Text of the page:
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Public review starts as EIS draft released

The Brooklyn Paper
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Following the state’s July 26 approval of a general project plan for the Brooklyn Bridge Park, planners this week announced the date of the only hearing that will take public comment on plans for a waterfront housing, open space and commercial development along the Brooklyn Heights waterfront.

The Brooklyn Bridge Park Development Corporation (BBPDC) on Tuesday released copies of the Draft Environmental Impact Statement (DEIS) for the park plan at a breakfast press conference in Brooklyn Heights and discussed some of the more contentious points of the development plan.

The public hearing, set for Monday, Sept. 19 (5 pm-9 pm, at Polytechnic University’s Dibner Auditorium, 5 Metrotech Plaza) nearly closes the state’s obligations for public review. Following the hearing, the BBPDC, a state authority mandated with planning and building the 1.3-mile development from the Manhattan Bridge down to Atlantic Avenue, will have 45 days to collect and submit comments to its parent authority, the Empire State Development Corporation.

Sharing the table with BBPDC President Wendy Leventer at Theresa’s restaurant near Hicks Street Tuesday was Kate Collignon, a vice president of the city’s Economic Development Corporation, and Edward Applebome, a planning consultant for AKRF, the company that prepared the EIS.

Also present were Tom Montvel-Cohen, a consultant to Michael Van Valkenburgh Architects, and Lee Silberstein, a spokesman for the park designer.

Reading through the draft EIS executive summary, Applebome said, “Most of the impacts of this project are beneficial.”

The draft noted the creation of 1,210 new residential condominium units, 225 hotel rooms, 151,200 square feet of new retail space, and the creation of 86,400 square feet of new restaurants, cafes, and other eateries in the study area.

Two buildings, one 95 feet tall and the other 315 feet, situated near the Atlantic Avenue entrance to the park promise more than 900 luxury condominium units with ground-floor retail all of which, the document states, will create protective “eyes” on the park.

The height of an existing industrial building at 360 Furman St. that is to be converted to condos would reach 224 feet.

The National Cold Storage Warehouse buildings between piers 1 and 2 off Old Fulton Street will be replaced by a 225-room hotel and a building with 150 residential units.

A secondary access road will be built so vehicles can get to the two buildings, which will include an adjacent waterside restaurant, and a spa, and a 300-space parking lot.

North of the Brooklyn Bridge, a two-story 1936 warehouse called the Purchase Building, which currently houses the city’s Office of Emergency Management, will be demolished, the draft EIS states.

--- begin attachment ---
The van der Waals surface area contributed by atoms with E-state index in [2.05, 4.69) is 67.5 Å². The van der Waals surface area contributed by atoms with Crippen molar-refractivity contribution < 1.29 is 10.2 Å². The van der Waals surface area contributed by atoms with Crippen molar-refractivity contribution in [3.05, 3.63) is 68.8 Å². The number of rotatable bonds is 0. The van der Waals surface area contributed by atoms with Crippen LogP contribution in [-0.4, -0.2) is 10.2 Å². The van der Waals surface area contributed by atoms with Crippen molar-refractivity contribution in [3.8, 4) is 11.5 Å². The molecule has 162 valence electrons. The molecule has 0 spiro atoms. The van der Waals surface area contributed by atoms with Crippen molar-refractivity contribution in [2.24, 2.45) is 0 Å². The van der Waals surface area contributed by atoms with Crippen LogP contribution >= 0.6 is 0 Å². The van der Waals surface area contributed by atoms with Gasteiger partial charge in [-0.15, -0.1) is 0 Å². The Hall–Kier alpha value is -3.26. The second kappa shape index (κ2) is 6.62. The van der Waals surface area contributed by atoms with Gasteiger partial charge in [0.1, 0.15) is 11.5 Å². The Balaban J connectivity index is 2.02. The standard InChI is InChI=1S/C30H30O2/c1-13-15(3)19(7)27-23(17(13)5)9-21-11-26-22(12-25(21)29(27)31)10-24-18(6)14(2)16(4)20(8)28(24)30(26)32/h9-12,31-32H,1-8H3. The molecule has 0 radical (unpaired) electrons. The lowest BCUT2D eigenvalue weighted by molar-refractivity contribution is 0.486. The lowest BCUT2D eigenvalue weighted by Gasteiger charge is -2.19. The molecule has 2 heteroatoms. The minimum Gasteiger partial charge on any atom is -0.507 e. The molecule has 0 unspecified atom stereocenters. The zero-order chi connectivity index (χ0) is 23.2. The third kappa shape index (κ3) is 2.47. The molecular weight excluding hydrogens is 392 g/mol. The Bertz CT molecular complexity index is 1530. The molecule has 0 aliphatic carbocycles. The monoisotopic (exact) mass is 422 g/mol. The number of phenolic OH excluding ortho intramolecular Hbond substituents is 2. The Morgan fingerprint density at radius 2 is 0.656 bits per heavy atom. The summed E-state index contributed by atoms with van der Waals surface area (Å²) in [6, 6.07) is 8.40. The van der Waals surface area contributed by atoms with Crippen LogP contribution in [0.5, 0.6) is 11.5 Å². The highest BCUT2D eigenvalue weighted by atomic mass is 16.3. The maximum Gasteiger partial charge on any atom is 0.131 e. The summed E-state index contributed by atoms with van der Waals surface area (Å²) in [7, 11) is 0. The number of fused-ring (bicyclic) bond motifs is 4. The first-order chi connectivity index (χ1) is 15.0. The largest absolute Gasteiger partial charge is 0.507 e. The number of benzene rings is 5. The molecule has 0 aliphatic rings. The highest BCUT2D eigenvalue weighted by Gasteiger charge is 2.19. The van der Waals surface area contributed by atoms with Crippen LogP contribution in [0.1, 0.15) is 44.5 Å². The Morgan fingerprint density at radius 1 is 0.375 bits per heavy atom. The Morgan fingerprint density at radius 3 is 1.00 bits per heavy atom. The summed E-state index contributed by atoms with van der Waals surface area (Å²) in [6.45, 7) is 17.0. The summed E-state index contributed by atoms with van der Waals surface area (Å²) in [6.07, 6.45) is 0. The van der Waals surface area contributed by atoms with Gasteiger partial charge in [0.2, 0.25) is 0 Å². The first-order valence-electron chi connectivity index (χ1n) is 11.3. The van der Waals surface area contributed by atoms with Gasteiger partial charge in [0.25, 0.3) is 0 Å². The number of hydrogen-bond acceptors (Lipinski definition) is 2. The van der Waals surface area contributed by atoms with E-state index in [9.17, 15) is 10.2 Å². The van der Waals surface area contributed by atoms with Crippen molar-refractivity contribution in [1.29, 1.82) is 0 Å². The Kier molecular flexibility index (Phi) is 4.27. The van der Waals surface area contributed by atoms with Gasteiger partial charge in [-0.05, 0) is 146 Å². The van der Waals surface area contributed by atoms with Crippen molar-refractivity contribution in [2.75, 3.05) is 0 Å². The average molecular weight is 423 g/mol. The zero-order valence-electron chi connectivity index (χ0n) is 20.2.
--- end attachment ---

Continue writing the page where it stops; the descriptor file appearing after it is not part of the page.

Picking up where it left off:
A state oversight agency responsible for determining the historic value of buildings authorized its demolition.

“The building is in what, at least to the park designers, is a very important view corridor,” said Applebome.

A building at the Con Ed site, just north of the Manhattan Bridge in DUMBO, at John Street between Adams and Pearl streets, will bring a 170-foot condo tower.

The 130-unit building with ground-level retail would serve “to advance the development of this area as a major point of entry into the park” according to the DEIS.

Planners said the height of the residential buildings can be accommodated thanks to zoning overrides, which the state-run project will employ.

“A general project plan is developed without regard to zoning,” said Leventer. “This is done with something called a zoning override.”

Any zoning changes on the property, currently zoned for low-rise manufacturing, preserve a maximum envelope with which each project can be built. According to Silberstein, all the heights of the proposed buildings are at maximum build-out.

Other impacts, such as traffic, air quality, noise, infrastructure, construction and parking, were not found to have significant impacts, though traffic problems did merit mitigation in several places.

The draft EIS states that 15 of 49 intersections would suffer “significant impacts” from the park, but all but two would be mitigated, the document states.

The off-ramp to the Brooklyn-Queens Expressway at Cadman Plaza West and Adams Street would remain unmitigated, as would Atlantic Avenue at Court Street during peak nighttime hours.

Overall, the project would bring “beneficial impacts on land use, open space and visual resources, and it would not create significant adverse impacts on community facilities,” according to the document, but the community has yet to respond.

Judi Francis, a resident of Willow Place in Brooklyn Heights, which will be faced with three of the new residential towers, said she’d only read the document preliminarily. Francis opposes the projected housing development scheme.

“We’ve got a list of detailed questions we’ll be producing next week,” she said.

Silberstein, speaking for the planners, encouraged community members to review the DEIS by going to their community board or local library or reading it on the Web, at bbpc.net.



Updated 4:00 pm, November 10, 2010
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